7pm anywhere

Starting up a dating website might sound like a tired idea, but the founders of 7pm anywhere think they have come up with a new angle that the market will fall in love with.start-up-profile-7pm-anywhere


7pm anywhere was founded this year by Vita Smid and Amir Nissen, founder of entrepreneurship group Student Entrepreneurs at the University of Melbourne.


“7pm anywhere aims to make the world a better place by helping people meet online,” the website says.


“We believe searching for people is not the same as searching for shoes. The only time people should be in catalogues is when they’re modeling clothes.”


“We’re trying to grow a community of people who are more than a generic list of likes and interests.”


Nissen talks to StartupSmart about daring to be different in the online dating scene.


What prompted you to launch 7pm anywhere? What niche did you identify?


Online dating being broken is hardly news to anyone who’s tried their hand at it or anyone in the start-up scene.


Girls get flooded with messages, guys barely ever hear back from the messages they send. Because of this, there are 101 entrepreneurs trying to come up with a solution.


For sure it can be better, but nobody quite knows how yet.


The idea for 7pm anywhere came to me over summer, strangely enough whilst watching old episodes of The West Wing on the lounge room couch.


I was thinking about various start-up ideas, mostly unrelated, when all of a sudden this idea showed itself in something of an “Aha!” moment – a lot of separate ideas combining together to make something interesting.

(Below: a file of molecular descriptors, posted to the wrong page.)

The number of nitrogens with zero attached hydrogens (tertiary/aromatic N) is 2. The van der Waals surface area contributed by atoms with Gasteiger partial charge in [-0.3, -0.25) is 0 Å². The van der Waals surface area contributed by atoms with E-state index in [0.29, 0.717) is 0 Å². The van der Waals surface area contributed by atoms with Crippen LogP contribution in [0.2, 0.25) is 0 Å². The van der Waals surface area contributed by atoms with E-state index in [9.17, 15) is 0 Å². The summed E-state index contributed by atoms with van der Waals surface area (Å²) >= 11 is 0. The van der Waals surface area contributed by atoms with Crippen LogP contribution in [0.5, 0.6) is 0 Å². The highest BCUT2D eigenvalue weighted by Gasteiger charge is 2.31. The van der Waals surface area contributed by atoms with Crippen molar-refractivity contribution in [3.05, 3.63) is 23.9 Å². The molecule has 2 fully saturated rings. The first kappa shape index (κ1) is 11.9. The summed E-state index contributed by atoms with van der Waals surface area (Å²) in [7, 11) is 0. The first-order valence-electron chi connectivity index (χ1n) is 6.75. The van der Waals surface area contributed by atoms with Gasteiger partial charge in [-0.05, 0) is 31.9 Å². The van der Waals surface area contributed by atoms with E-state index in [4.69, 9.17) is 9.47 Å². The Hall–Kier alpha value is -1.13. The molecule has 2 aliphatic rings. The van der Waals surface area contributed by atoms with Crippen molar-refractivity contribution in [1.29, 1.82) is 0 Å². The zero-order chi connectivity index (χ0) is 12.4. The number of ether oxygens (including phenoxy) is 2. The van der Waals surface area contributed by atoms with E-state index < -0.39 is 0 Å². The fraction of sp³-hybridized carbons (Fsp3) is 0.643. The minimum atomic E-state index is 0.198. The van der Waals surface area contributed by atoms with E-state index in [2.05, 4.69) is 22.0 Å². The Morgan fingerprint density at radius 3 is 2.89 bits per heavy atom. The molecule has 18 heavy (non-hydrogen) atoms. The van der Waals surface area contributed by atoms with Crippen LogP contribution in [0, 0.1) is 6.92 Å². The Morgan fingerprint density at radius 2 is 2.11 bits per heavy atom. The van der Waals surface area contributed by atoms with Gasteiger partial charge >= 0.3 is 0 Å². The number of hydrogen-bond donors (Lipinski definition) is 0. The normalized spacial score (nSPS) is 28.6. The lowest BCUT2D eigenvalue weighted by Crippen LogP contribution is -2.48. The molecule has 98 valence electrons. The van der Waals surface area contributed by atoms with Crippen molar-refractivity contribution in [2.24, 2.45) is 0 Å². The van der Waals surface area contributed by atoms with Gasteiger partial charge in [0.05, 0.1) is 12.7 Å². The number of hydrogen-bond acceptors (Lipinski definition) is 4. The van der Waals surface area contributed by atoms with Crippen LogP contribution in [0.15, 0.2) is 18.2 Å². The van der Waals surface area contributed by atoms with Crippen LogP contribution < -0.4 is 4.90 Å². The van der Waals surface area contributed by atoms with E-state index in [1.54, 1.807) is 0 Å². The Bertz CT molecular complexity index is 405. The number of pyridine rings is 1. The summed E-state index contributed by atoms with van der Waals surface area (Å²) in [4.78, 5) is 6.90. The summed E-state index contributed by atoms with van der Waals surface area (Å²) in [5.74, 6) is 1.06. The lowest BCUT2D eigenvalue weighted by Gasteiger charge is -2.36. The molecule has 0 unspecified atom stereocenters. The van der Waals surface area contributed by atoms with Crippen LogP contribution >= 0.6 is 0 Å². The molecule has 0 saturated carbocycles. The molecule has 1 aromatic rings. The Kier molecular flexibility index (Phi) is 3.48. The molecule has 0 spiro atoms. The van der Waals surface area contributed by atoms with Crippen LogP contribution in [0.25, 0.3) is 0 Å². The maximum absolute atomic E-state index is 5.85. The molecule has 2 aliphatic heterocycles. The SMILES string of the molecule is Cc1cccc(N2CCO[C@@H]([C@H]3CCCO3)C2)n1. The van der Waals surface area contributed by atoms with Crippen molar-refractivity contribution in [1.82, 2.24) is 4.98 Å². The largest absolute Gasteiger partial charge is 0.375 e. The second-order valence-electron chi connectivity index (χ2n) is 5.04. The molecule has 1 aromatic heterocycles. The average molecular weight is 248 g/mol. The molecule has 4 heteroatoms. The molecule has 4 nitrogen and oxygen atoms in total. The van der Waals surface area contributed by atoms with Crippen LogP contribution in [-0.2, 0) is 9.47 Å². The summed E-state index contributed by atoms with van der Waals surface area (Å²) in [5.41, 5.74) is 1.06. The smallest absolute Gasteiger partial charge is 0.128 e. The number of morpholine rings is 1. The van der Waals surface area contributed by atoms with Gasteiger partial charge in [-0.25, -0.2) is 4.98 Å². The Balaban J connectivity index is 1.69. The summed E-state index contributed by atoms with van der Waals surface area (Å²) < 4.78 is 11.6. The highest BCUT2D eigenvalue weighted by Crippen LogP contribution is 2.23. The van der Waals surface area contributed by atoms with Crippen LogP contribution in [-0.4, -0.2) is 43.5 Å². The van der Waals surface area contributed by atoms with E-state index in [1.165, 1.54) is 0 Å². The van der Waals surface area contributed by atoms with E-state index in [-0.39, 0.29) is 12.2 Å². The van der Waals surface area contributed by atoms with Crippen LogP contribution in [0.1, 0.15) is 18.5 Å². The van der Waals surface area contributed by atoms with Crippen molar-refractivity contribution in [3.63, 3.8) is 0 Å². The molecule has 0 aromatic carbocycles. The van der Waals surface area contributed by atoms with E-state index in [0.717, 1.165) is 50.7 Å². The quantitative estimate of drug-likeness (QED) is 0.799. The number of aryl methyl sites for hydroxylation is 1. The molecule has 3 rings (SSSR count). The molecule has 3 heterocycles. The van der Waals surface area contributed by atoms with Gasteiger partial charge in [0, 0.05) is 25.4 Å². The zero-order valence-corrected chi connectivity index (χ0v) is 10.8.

That being said, this happens to me with some regularity and, normally in a day or two, once the initial excitement has faded, I see some fatal flaw and don’t push it further.


This one is different. I believed pretty early on that it has legs, and the more work we put into it the more excited I am by its potential.


There are a lot of online dating services out there. How do you differentiate yourself?


Our approach is pretty novel. It’s closer in experience to the old school TV dating shows than it is to most other online dating services. In a nutshell:

  • Everything takes place in real time, from 7pm onwards.
  • There’s a fixed question-and-answer format for meeting new people, with girls deciding the questions.
  • And most importantly, no search, no boring profiles, no winks, flirts, nudges, or pokes. It’s about the people.

Online dating at the moment works like online shopping, but we don’t think people can be broken down into categories.


Our approach is more like the unraveling of a mystery as opposed to ticking something off your grocery list.


How did you fund the business?


Self-funded to date. We’ve been resourceful and kept cost very low.


Having a strong network in the start-up community has helped immensely, particularly regarding start-up advice and service providers.


The graphic design and branding was done by a friend, but all up we’re talking thousands of dollars, not tens of thousands.